, Volume 184, Issue 4, pp 787–798 | Cite as

Behavioral mechanisms leading to improved fitness in a subsidized predator

  • Elena H. West
  • M. Zachariah Peery
Behavioral ecology – original research


General mechanisms underlying the distribution and fitness of synanthropic predators in human-influenced landscapes remain unclear. Under the consumer resource-matching hypothesis, synanthropes are expected to distribute themselves among habitats according to resource availability, such that densities are greater in human-subsidized habitats, but mean individual fitness is equal among habitats because of negative density dependence. However, “under-matching” to human food resources can occur, because dominant individuals exclude subordinates from subsidized habitats and realize relatively high fitness. We integrated physiological, behavioral, and demographic information to test resource-matching hypotheses in Steller’s jays (Cyanocitta stelleri), a synanthropic nest predator, to understand how behavior and social systems can influence how synanthropes respond to food subsidies. Jays consumed more human foods at subsidized (park campground) sites than jays at unsubsidized (interior forest) sites based on stable isotope analyses. Jays that occurred at higher densities were in better body condition (based on feather growth bars and lipid analyses), and had greater reproductive output at subsidized than unsubsidized sites. Jays with breeding territories in subsidized sites maintained relatively small home ranges that overlapped with multiple conspecifics, and exhibited a social system where dominant individuals typically won contests over food. Thus, jays appeared to be under-matched to prevalent resource subsidies despite high densities and behaviors expected to lead to resource matching. Our results also indicate that local resource subsidies within protected areas can result in source habitats for synanthropes, potentially impacting sensitive species over broader spatial scales.


Resource matching Synanthropic predators Protected areas Resource subsidies 



Funding was provided by Save the Redwoods League, the College of Agriculture and Life Sciences (UW-Madison), the Department of Forest and Wildlife Ecology (UW-Madison), the Office of the Vice Chancellor for Research and Graduate Education (UW-Madison), the U.S. Fish and Wildlife Service, and the California Department of Fish and Wildlife. We thank numerous field and laboratory technicians for their dedicated efforts and California State Parks staff for logistical assistance.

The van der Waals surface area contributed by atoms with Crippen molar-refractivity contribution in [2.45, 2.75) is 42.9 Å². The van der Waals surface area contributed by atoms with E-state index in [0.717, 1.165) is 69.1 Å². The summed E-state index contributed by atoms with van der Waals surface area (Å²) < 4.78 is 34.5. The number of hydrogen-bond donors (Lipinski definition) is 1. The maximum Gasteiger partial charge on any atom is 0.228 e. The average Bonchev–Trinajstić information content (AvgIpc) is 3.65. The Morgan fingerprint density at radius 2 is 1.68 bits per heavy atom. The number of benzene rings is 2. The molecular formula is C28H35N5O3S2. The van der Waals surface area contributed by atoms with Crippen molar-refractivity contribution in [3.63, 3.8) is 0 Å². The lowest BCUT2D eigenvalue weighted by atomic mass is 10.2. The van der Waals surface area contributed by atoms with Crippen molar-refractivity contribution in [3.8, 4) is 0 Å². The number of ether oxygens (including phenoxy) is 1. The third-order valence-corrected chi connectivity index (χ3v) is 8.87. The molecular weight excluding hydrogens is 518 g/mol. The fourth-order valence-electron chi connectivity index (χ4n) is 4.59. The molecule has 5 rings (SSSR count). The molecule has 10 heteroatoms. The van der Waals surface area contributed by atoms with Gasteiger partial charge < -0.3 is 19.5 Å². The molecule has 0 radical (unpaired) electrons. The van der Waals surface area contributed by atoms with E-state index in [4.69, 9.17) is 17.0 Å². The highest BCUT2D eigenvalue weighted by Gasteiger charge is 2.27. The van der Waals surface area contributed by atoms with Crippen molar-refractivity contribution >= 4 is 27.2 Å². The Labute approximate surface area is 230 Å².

Author contribution statement

EHW and MZP conceived the idea, design, and experiment. EHW performed the experiment. EHW and MZP analyzed the data and wrote the manuscript.

Compliance with ethical standards

Conflict of interest

The authors declare that they have no conflict of interest.

Animal ethics

All applicable institutional and national guidelines for the care and use of animals were followed. The research was conducted under animal ethics permit A01424-0-01-10 and scientific collection permit SC-011200.

Data availability

The data sets analyzed during the current study are available from the corresponding author on reasonable request.

Supplementary material

442_2017_3898_MOESM1_ESM.docx (206 kb)
Supplementary material 1 (DOCX 206 kb)


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Copyright information

© Springer-Verlag GmbH Germany 2017

Authors and Affiliations

  1. 1.Department of ZoologyUniversity of Wisconsin-MadisonMadisonUSA
  2. 2.Department of Forest and Wildlife EcologyUniversity of Wisconsin-MadisonMadisonUSA

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